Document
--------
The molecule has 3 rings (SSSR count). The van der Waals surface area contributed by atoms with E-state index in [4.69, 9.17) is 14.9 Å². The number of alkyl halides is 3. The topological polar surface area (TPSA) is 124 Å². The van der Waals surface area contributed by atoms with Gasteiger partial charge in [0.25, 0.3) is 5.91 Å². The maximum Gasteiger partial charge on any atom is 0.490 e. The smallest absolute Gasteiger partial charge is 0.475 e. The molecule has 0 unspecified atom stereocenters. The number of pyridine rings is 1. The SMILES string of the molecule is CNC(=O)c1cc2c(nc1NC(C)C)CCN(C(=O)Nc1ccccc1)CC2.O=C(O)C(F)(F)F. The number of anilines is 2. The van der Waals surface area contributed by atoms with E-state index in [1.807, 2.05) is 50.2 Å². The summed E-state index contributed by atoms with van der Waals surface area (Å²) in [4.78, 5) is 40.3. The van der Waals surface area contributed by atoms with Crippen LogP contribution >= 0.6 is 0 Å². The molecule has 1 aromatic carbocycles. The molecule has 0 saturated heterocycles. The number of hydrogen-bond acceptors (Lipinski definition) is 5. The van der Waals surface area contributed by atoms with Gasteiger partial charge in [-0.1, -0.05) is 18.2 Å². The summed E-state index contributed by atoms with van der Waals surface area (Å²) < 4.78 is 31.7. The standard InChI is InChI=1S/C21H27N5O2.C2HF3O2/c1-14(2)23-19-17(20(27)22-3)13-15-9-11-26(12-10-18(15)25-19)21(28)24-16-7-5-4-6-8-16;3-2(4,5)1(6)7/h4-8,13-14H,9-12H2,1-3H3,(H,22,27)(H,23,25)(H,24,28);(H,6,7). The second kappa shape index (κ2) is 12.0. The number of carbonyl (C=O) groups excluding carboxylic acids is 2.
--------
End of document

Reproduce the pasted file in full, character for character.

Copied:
The molecule has 3 rings (SSSR count). The van der Waals surface area contributed by atoms with E-state index in [4.69, 9.17) is 14.9 Å². The number of alkyl halides is 3. The topological polar surface area (TPSA) is 124 Å². The van der Waals surface area contributed by atoms with Gasteiger partial charge in [0.25, 0.3) is 5.91 Å². The maximum Gasteiger partial charge on any atom is 0.490 e. The smallest absolute Gasteiger partial charge is 0.475 e. The molecule has 0 unspecified atom stereocenters. The number of pyridine rings is 1. The SMILES string of the molecule is CNC(=O)c1cc2c(nc1NC(C)C)CCN(C(=O)Nc1ccccc1)CC2.O=C(O)C(F)(F)F. The number of anilines is 2. The van der Waals surface area contributed by atoms with E-state index in [1.807, 2.05) is 50.2 Å². The summed E-state index contributed by atoms with van der Waals surface area (Å²) in [4.78, 5) is 40.3. The van der Waals surface area contributed by atoms with Crippen LogP contribution >= 0.6 is 0 Å². The molecule has 1 aromatic carbocycles. The molecule has 0 saturated heterocycles. The number of hydrogen-bond acceptors (Lipinski definition) is 5. The van der Waals surface area contributed by atoms with Gasteiger partial charge in [-0.1, -0.05) is 18.2 Å². The summed E-state index contributed by atoms with van der Waals surface area (Å²) < 4.78 is 31.7. The standard InChI is InChI=1S/C21H27N5O2.C2HF3O2/c1-14(2)23-19-17(20(27)22-3)13-15-9-11-26(12-10-18(15)25-19)21(28)24-16-7-5-4-6-8-16;3-2(4,5)1(6)7/h4-8,13-14H,9-12H2,1-3H3,(H,22,27)(H,23,25)(H,24,28);(H,6,7). The second kappa shape index (κ2) is 12.0. The number of carbonyl (C=O) groups excluding carboxylic acids is 2.